British Airways shuns Priti Patel meeting over quarantine plans

A row has broken out between Priti Patel and British Airways over the plans to quarantine travellers for 14 days as the airline refused to meet her, and a government source branded the company “not serious about getting Britain working again”.

Tensions between the government and the airline escalated on Thursday, as Alex Cruz, the chief executive of BA, declined to join an industry call with Patel, the home secretary, and Kelly Tolhurst, the aviation minister.

Conservative MPs are up in arms about the quarantine proposals, arguing they will harm airlines and dash people’s hopes of summer holidays, but Boris Johnson insisted this week that the policy will go ahead from Monday as an essential way of stopping new outbreaks of coronavirus.

Earlier on Thursday, Cruz had warned employees that BA’s parent company was haemorrhaging cash and accused the government of dealing “another blow” by pressing ahead with the plan to quarantine inbound travellers for 14 days at a time when many other countries are lifting such measures.

Airports, aviation bodies and almost every other major airline apart from Ryanair were on the call with Patel. A source said the industry made the case for the quarantine rules to be in place for three weeks only until the first review date on 29 June.

A source close to the talks said that BA’s team had advised Cruz that it “wasn’t worth his time engaging”.

The approach appears to have gone down badly with the government, with a Whitehall source saying: ‘It’s a shame that British Airways don’t want to directly make their case to the home secretary and the aviation minister. Clearly they aren’t serious about working with the government to get Britain moving again.”

It comes the day after Tolhurst had already criticised BA for its move to cut thousands of jobs and change terms and conditions while workers are on the government-funded furlough scheme.

One person with knowledge of the call said the home secretary made no promises but had been in “listening mode”. She told the airlines that she understood the urgency and would work together with other government departments, having already told Tory rebels against the plan that it was a “temporary, time-limited policy” to help reduce the spread of transmission. The source said: “It was the meeting she should have had months ago.”

During the meeting, Patel told the airlines: “Protecting lives will always be our top priority, but I am alive to the impact on your sector and I’m asking you to work with us on this … I know you share my commitment to protecting passengers and the whole of our country from a second wave of coronavirus … We’re listening and we want to find solutions together, that’s why we’re here today.”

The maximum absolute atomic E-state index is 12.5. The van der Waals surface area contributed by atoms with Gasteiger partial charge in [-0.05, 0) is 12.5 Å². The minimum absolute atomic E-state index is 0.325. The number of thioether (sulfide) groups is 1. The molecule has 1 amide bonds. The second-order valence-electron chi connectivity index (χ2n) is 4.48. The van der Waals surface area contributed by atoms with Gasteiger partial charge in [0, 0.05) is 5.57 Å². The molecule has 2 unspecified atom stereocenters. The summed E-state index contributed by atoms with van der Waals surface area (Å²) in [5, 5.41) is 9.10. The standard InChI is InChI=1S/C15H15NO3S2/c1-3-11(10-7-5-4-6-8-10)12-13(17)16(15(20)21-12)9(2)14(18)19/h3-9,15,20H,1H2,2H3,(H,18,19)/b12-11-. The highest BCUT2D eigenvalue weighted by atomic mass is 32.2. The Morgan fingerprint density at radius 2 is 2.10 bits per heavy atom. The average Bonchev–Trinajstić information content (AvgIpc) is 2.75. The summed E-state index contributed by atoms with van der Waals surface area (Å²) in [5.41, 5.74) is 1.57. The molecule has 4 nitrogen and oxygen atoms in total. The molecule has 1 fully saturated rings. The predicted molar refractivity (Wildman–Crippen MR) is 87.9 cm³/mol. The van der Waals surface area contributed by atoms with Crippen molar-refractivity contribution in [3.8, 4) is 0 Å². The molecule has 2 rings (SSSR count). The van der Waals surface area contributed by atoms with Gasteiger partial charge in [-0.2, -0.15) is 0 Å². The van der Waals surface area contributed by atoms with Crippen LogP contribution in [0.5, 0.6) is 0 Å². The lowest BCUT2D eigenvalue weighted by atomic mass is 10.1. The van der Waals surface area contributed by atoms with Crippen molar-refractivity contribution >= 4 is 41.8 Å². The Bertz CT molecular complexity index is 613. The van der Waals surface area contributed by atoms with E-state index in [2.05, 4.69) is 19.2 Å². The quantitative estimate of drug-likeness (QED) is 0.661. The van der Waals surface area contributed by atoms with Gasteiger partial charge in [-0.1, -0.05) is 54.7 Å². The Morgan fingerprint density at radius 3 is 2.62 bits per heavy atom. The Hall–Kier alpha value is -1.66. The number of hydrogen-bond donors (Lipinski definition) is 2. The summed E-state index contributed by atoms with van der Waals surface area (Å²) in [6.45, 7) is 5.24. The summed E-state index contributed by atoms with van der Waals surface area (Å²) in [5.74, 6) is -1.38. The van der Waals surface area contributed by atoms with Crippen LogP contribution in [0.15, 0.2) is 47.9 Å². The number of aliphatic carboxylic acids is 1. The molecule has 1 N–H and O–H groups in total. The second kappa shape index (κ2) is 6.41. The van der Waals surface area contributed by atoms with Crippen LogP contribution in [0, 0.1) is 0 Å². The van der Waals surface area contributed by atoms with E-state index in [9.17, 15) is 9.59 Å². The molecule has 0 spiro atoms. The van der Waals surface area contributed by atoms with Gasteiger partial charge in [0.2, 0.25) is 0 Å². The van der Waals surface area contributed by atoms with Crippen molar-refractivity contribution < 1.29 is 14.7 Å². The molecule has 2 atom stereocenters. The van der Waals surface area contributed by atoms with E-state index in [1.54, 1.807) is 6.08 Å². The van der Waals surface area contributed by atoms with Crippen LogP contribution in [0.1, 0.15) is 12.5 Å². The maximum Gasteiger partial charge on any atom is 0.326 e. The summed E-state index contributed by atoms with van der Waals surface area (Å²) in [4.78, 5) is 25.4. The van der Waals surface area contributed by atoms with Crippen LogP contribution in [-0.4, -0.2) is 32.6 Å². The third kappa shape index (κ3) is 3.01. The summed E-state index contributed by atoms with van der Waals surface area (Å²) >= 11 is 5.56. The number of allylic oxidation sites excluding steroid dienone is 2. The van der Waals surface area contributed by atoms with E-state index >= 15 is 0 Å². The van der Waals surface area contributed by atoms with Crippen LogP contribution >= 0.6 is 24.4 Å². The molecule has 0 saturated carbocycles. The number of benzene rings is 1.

Many Tory MPs opposed to the plans and the airlines believe the quarantine measures will be shortlived – possibly three or six weeks – before being replaced by so-called air bridges involving reciprocal arrangements with other countries that have similar infection rates.

No 10 is cautious about promising air bridges just yet as some countries are not keen to allow in British travellers without quarantine when the UK’s transmission rate is still high.

However, some cabinet ministers and dozens of Conservative MPs are pushing for the quarantine to be as short as possible because of the economic impact of the policy on the aviation industry and worries about job losses. Treasury sources said the chancellor, Rishi Sunak, believes a time-limited quarantine period for travellers will have a “negligible” economic impact but if the policy were to continue for a longer period of many months, then “that would be another matter”.

Scientists have already criticised the quarantine arrangements for not having enough of an impact.

Unions also have deep concerns about the consequences of the plan. Lucy Moreton, from the Immigration Services Union (ISU), which represents around 4,000 Border Force members, branded the system “farcical” and said passengers could fill “complete rubbish” into the address form and there is no way for Border Force officers to verify whether it is correct.

She said: “That data is passed on to PHE who then determine how many will be contacted by phone. It’s widely believed to be about 10% will be telephoned.

“But they will be phoned on the number they provide … Police forces have been clear they don’t have resources to be chasing around after this. The chances of them visiting, unless there’s another criminal contact, is zero to nil.”